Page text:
UK Release Date: 10th August 2018
Runtime: 104 minutes
Director: Jennifer Yuh Nelson
Writer: Chad Hodge
Starring: Amandla Stenberg, Harris Dickinson, Skylan Brooks, Miya Cech, Patrick Gibson, Mandy Moore, Gwendoline Christie, Bradley Whitford
Synopsis: A mysterious disease kills off 90% of the world’s children, while the remainder are kept in controversial isolation, having developed strange and dangerous abilities.
Remember YA movies? A few years ago, you couldn’t walk through a cinema without being assailed by posters featuring ‘chosen one’ protagonists navigating a dystopia, from maze runners to hunger gamers and even a bizarrely 15-rated one starring Chloe Grace Moretz. The wave has now transformed into little more than a trickle, and so it feels a little weird to see The Darkest Minds limping into cinemas as an adaptation of the first novel in Alexandra Bracken’s YA series. It’s more than a little generic and desperately derivative of the YA adventures that have come before, but that doesn’t prevent it from being an interesting ride.
The film opens with an involving prologue, in which Amandla Stenberg‘s Ruby delivers a voiceover, describing the pandemic of an illness that only effects children. Before long, 90% of the world’s kids have been killed off, while the remainder have been imbued with strange powers ranging from super intelligence to telekinesis and the ability to control fire and electricity. These kids, who terrify the surviving adults, are thrust into camps and segregated by their powers, with the most ‘dangerous’ children simply executed. Ruby is classified as a potentially lethal ‘orange’, but has the presence of mind to pose as an incredibly intelligent ‘green’ in order to avoid death.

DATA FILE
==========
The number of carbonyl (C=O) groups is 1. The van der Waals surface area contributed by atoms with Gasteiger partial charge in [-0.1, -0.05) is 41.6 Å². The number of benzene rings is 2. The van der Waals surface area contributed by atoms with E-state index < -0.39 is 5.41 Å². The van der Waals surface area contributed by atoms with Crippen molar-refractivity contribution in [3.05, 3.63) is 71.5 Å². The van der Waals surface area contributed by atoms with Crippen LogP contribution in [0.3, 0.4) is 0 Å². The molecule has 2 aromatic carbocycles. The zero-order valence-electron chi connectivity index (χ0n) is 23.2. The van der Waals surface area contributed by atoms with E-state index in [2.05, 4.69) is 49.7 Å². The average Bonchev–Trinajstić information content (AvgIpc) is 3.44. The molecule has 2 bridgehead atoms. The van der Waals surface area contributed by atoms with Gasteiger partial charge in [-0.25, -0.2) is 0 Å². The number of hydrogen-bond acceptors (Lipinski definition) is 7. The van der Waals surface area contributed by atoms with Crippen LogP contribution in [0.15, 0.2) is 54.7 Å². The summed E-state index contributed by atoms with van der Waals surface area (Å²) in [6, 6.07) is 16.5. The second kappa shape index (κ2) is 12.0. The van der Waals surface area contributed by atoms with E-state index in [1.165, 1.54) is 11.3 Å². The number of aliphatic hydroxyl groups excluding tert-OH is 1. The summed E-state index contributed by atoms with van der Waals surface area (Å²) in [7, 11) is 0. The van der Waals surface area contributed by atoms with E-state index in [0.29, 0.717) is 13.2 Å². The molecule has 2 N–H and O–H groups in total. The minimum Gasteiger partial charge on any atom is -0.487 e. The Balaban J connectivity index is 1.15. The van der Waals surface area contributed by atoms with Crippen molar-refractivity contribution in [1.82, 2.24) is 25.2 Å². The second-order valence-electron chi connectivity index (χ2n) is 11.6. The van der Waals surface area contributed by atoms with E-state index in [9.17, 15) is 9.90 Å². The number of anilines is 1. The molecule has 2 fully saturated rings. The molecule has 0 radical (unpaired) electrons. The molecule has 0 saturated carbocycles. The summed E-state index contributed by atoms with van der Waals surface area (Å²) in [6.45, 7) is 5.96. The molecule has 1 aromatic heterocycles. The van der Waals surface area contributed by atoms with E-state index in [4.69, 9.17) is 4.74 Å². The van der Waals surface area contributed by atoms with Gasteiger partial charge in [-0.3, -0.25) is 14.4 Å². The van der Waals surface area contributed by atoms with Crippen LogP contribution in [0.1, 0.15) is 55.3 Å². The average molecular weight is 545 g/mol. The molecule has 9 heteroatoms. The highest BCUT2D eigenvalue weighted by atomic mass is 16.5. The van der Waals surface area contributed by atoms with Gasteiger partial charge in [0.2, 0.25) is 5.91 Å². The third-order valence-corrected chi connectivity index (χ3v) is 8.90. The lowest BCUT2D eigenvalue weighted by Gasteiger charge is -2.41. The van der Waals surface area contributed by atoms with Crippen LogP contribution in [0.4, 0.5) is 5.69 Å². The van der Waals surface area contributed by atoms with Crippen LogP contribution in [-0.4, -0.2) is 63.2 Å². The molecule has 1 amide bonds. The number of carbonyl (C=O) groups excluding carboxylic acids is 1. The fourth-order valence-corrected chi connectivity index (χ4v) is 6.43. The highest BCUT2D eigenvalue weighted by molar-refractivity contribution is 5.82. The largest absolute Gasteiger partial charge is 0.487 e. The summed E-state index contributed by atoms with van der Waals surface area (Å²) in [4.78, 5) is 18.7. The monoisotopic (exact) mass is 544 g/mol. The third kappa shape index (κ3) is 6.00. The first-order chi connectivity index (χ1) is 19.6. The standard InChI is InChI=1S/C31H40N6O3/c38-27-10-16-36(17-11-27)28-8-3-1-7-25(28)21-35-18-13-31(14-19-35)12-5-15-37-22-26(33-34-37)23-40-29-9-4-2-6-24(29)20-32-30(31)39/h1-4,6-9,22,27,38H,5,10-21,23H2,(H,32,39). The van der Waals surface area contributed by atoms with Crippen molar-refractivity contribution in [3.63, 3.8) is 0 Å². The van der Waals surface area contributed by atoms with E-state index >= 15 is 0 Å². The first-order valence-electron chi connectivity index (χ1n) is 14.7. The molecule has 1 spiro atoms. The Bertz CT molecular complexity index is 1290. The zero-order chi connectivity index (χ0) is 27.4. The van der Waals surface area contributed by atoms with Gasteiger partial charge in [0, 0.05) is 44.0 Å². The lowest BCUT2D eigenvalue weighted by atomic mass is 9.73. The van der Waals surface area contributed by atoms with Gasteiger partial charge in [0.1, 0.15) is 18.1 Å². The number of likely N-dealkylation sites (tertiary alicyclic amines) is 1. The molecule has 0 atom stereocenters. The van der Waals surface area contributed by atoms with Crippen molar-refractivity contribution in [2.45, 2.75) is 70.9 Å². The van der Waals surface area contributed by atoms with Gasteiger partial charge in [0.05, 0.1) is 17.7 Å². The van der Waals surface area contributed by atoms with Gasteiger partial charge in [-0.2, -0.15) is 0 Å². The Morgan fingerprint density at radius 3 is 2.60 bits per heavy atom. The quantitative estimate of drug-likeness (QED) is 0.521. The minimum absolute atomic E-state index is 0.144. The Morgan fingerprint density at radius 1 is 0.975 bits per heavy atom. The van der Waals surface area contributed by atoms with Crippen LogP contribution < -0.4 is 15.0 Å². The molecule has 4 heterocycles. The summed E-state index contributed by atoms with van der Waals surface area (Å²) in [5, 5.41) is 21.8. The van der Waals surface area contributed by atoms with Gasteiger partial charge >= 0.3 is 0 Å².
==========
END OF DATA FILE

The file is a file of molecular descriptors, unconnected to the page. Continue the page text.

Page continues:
That’s the setup of The Darkest Minds, which quickly becomes more of a road trip than a prison movie. Ruby joins a ragtag bunch of escaped kids, with varying levels of power, and they soon work out that she is the most powerful among them. They head to a quasi-mythical refuge on a fraught journey, being pursued by the ridiculously bewigged Gwendoline Christie as Lady Jane. The chemistry between the leads is easygoing and enjoyable, with the blossoming romance between Stenberg – who cut her YA teeth as Rue in the original Hunger Games – and Harris Dickinson‘s telekinetic teen unfolding in believable fashion, albeit with the necessarily chaste feel of a YA romance.
It’s once the movie leans more on its concept and less on its characters that the film rather comes off the rails. The third act is set largely in the aforementioned refuge, which may or may not be all it’s cracked up to be. Here, a tedious, and genre-ubiquitous, love triangle pops up and gets in the way of the pleasingly palpable chemistry between the core characters. Of course, it all builds to an action-packed finale that director Jennifer Yuh Nelson, taking a break from animated pandas, fails to imbue with much of a sense of scope.
It all feels a little cut short and that’s perhaps inevitable given the fact that this is only the first story in a series of books. Fans might be asking too much, though, in hoping that this one will continue. Despite its potentially interesting set of ideas and a handful of very good performances, it never raises the pulse enough to join its YA forefathers in the pantheon of the genre’s best movies.
Pop or Poop?
The Darkest Minds might have done solid business a few years ago, but it’s completely all at sea in 2018. Amandla Stenberg continues to impress despite meagre material and excels at the centre of an intriguing collection of nicely-drawn teen characters. Unfortunately, the third act loses all of the first half’s energy and storytelling, collapsing under the weight of the need to set up a sequel that almost certainly won’t ever arrive.
Do you agree with my review? Let me know in the comments section.